NYC 2020 crime stats show 97% increase in shootings, 45% increase in murders

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NEW YORK CITY, NY – The preliminary numbers are in for 2020 when it relates to violent crime statistics in The Big Apple – and the data shows that the city hosted an amount of violence not seen in roughly 14 years

Preliminary data that was released by the NYPD on January 1st shows that there was a 97% increase in shooting incidents in 2020 when compared to 2019.

As for homicides, that jumped up by 45% as well. 

When reviewing the 2020 data, it showed that the city played host to 1,531 shooting incidents – resulting in 1,868 people being shot. For the sake of perspective, there were a total of 777 shooting incidents in NYC in all of 2019, where 2020 saw 754 more on top of those numbers. 

With regard to murder rate within the city, there were a reported 462 killings in 2020 – 143 more than all the murders in 2019 across NYC’s five boroughs. 

According to NYPD Commissioner Dermot Shea, NYC hasn’t seen this level of violence since 2006; which that year played host to 1,565 shooting incidents. 

Increases in crimes such as burglaries and car thefts also transpired in 2020 when compared to last year, but there was a decrease in reported rapes, robberies and assaults. 

There were already concerns as early as December of 2019 that NYC was going to have increases in overall crimes with the then-impending bail reform that was slated to go into effect in January of 2020. 

While the city technically saw less crime overall in 2020 – when taking into account every type of crime that can be committed – obviously, certain offenses of a more egregious natures saw disturbing spikes. 

Eugene O’Donnell, a former police officer and current instructor at John Jay College of Criminal Justice, was among those that knew 2020 was going to be a rough year early on:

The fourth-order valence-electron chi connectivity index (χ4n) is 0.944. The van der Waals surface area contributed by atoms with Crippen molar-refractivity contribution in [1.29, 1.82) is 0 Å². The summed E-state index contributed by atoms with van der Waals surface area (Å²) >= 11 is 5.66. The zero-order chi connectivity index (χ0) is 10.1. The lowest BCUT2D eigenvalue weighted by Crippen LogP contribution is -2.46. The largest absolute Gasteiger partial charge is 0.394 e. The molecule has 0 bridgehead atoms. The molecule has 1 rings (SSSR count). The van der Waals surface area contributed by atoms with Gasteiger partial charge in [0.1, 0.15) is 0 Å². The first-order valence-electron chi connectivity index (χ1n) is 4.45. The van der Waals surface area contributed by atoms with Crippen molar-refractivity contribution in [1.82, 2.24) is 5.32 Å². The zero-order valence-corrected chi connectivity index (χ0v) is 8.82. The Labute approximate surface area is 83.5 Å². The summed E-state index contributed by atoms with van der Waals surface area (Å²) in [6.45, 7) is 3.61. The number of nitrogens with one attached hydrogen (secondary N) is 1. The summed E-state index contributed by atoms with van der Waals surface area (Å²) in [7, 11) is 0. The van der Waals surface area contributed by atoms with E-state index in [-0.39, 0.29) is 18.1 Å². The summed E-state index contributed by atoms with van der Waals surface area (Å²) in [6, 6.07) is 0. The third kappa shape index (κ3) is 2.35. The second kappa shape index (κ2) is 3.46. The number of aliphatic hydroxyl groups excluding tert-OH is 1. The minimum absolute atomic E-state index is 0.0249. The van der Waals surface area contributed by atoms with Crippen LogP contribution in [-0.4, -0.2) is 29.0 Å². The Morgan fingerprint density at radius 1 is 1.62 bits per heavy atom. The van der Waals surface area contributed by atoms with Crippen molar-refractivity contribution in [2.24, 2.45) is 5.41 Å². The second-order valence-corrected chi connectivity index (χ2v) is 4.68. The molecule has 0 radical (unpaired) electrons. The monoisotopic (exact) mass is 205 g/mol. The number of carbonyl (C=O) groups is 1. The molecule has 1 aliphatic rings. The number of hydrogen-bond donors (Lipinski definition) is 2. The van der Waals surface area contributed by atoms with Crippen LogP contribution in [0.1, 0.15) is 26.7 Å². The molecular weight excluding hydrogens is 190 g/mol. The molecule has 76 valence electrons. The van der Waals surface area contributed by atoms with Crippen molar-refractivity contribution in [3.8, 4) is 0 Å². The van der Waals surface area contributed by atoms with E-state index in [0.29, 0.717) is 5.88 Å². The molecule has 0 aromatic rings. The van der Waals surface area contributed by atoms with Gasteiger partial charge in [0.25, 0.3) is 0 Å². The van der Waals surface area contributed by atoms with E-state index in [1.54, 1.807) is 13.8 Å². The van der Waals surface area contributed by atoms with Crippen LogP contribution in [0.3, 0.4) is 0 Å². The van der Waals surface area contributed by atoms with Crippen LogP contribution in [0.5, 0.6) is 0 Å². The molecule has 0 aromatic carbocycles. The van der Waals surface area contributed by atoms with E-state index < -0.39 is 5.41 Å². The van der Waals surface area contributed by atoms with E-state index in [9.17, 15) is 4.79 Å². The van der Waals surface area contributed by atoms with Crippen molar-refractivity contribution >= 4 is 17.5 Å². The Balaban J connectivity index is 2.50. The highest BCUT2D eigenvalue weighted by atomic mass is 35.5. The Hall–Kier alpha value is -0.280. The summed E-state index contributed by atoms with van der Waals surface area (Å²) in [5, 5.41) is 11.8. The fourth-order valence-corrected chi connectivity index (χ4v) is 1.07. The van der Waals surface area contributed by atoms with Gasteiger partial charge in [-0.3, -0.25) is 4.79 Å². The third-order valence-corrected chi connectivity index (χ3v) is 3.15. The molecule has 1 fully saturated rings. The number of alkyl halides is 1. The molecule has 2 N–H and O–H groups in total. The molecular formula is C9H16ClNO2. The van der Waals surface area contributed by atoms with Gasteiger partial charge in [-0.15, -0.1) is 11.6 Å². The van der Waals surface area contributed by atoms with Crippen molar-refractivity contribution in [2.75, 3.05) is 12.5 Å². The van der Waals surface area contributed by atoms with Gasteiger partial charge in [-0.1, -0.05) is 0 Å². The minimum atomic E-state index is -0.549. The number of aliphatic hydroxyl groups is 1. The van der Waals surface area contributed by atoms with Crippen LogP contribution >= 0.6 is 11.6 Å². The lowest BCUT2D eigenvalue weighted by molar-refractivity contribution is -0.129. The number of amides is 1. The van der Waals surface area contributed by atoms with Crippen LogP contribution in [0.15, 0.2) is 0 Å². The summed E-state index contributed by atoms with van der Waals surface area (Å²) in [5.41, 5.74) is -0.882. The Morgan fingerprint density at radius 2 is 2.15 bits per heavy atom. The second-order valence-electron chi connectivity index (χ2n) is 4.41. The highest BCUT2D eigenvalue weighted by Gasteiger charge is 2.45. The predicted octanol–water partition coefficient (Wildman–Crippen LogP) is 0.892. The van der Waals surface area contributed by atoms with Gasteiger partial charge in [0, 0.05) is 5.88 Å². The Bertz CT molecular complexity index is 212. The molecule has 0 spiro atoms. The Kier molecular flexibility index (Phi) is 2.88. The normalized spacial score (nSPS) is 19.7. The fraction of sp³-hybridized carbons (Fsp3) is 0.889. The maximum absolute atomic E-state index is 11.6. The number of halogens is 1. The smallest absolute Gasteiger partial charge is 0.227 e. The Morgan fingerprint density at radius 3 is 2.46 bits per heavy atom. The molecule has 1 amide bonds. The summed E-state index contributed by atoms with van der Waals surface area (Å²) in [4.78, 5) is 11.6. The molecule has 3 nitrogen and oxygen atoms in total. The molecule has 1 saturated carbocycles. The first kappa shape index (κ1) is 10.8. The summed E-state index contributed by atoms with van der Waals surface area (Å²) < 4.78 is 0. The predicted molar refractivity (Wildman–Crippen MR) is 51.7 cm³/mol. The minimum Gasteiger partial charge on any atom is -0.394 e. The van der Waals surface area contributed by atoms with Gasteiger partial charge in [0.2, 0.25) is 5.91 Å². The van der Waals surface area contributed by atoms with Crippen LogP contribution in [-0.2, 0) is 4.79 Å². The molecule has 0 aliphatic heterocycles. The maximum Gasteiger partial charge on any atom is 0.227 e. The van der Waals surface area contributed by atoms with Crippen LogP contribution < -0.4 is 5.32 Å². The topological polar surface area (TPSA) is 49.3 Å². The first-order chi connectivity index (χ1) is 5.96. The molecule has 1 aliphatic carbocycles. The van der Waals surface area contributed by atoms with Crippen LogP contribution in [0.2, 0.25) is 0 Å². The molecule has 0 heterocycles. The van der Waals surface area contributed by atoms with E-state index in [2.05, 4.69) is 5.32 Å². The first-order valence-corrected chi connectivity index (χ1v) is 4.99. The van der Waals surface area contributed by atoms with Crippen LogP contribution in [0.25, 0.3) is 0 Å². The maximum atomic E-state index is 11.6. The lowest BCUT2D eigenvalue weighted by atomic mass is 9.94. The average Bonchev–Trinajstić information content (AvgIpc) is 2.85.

“Everybody saw this coming last December.”

O’Donnell, making reference to bail reform, alleged that Mayor Bill de Blasio and those among his inner circle were complicit in downplaying criminal offenses – via bail reform that saw people released from jail for a slew of alleged offenses – to the point “where there are bodies in the street.”

Continuing on those sentiments, O’Donnell also stated:

“They seem to be saying the system is rotten, that they’d rather have a body count.”

“The mayor doesn’t do public safety. He sends Shea out there and Shea has to do his song and dance. He doesn’t endorse arrests. He doesn’t endorse prosecutions. He doesn’t believe it in, really.”

“Where are the people who mandated this? At the very least they dropped the ball. They tragedy is we have more and more dead kids. Their lives do not matter.”

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However, there are those who disagree with O’Donnell’s framing of what led to the increase in violent crime in the city – namely, mayoral spokesman Bill Neidhardt:

“Shootings are up nationally, which clearly shows this is driven by the pandemic, not bail reform or any forces that are specific to New York City.”

“Yes, Mayor de Blasio has driven down arrests, that’s because he is opposed to mass incarceration. The mayor regularly calls for people who commit violent crimes to be arrested, so I don’t know what Eugene is going on about here.”

Among the outlooks present, Commissioner She says that he sees “better times ahead,” regarding 2021 and cracking down on crime:

“This year, we will redouble our efforts to improve quality of life, better-engage our young people, and eliminate gang violence.”

When addressing New York’s Finest, Commissioner Shea stated that the road to a better city won’t be easy, but that the city needs the department’s officer “now more than ever”:

“Make no mistake: We have a tough road ahead. The city needs you now more than ever. People are looking to our police department — and to you — for reassurance, guidance, and a sense that our city is under control.”

John Eterno, a retired NYPD captain, doesn’t seem to share the level of optimism that Commissioner Shea has regarding 2021:

“I guess [Commissioner Shea] has to say that. But it’s just the opposite of that.”

The rationale behind Eterno’s skepticism for 2021 being a safer year than 2020 stems from matters like the NYPD having been defunded by $1 billion, absolving the department from School Safety endeavors, and also the social workers handling certain calls. 

Eterno claims that the people trying to reshape policing don’t have any idea of what the profession actually entails:

“Ninety-five percent of police officers don’t fire their gun in the line of duty, but the general public doesn’t know this. They need to understand this far better.”

“Otherwise, you just get these quick fixes. It shouldn’t be because you watch an episode of ‘Law & Order,’ you know policing. You don’t.”

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